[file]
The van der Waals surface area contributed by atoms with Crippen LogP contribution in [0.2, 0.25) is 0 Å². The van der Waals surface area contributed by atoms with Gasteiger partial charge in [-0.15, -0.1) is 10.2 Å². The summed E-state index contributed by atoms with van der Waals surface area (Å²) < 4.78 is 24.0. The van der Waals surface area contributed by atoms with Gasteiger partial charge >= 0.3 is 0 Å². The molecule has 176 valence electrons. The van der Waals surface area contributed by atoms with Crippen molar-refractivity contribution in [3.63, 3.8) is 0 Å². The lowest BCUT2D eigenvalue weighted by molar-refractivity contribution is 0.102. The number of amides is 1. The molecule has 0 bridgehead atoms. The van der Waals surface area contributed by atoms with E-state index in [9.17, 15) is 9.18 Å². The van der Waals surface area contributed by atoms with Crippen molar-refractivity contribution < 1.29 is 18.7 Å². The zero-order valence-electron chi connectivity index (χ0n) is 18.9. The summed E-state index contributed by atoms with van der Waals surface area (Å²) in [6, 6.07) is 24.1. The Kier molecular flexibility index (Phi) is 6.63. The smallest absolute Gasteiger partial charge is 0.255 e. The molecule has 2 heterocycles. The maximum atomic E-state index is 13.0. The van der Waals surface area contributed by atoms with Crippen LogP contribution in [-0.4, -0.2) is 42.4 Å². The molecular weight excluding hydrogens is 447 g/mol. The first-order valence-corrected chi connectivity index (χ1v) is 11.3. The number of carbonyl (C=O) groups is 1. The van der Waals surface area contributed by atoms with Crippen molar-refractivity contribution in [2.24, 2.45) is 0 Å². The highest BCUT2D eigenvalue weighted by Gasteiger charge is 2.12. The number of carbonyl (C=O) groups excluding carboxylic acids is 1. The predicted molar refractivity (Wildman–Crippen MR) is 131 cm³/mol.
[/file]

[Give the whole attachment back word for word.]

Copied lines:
The van der Waals surface area contributed by atoms with Crippen LogP contribution in [0.2, 0.25) is 0 Å². The van der Waals surface area contributed by atoms with Gasteiger partial charge in [-0.15, -0.1) is 10.2 Å². The summed E-state index contributed by atoms with van der Waals surface area (Å²) < 4.78 is 24.0. The van der Waals surface area contributed by atoms with Gasteiger partial charge >= 0.3 is 0 Å². The molecule has 176 valence electrons. The van der Waals surface area contributed by atoms with Crippen molar-refractivity contribution in [3.63, 3.8) is 0 Å². The lowest BCUT2D eigenvalue weighted by molar-refractivity contribution is 0.102. The number of amides is 1. The molecule has 0 bridgehead atoms. The van der Waals surface area contributed by atoms with E-state index in [9.17, 15) is 9.18 Å². The van der Waals surface area contributed by atoms with Crippen molar-refractivity contribution < 1.29 is 18.7 Å². The zero-order valence-electron chi connectivity index (χ0n) is 18.9. The summed E-state index contributed by atoms with van der Waals surface area (Å²) in [6, 6.07) is 24.1. The Kier molecular flexibility index (Phi) is 6.63. The smallest absolute Gasteiger partial charge is 0.255 e. The molecule has 2 heterocycles. The maximum atomic E-state index is 13.0. The van der Waals surface area contributed by atoms with Crippen LogP contribution in [-0.4, -0.2) is 42.4 Å². The molecular weight excluding hydrogens is 447 g/mol. The first-order valence-corrected chi connectivity index (χ1v) is 11.3. The number of carbonyl (C=O) groups is 1. The van der Waals surface area contributed by atoms with Crippen molar-refractivity contribution in [2.24, 2.45) is 0 Å². The highest BCUT2D eigenvalue weighted by Gasteiger charge is 2.12. The number of carbonyl (C=O) groups excluding carboxylic acids is 1. The predicted molar refractivity (Wildman–Crippen MR) is 131 cm³/mol.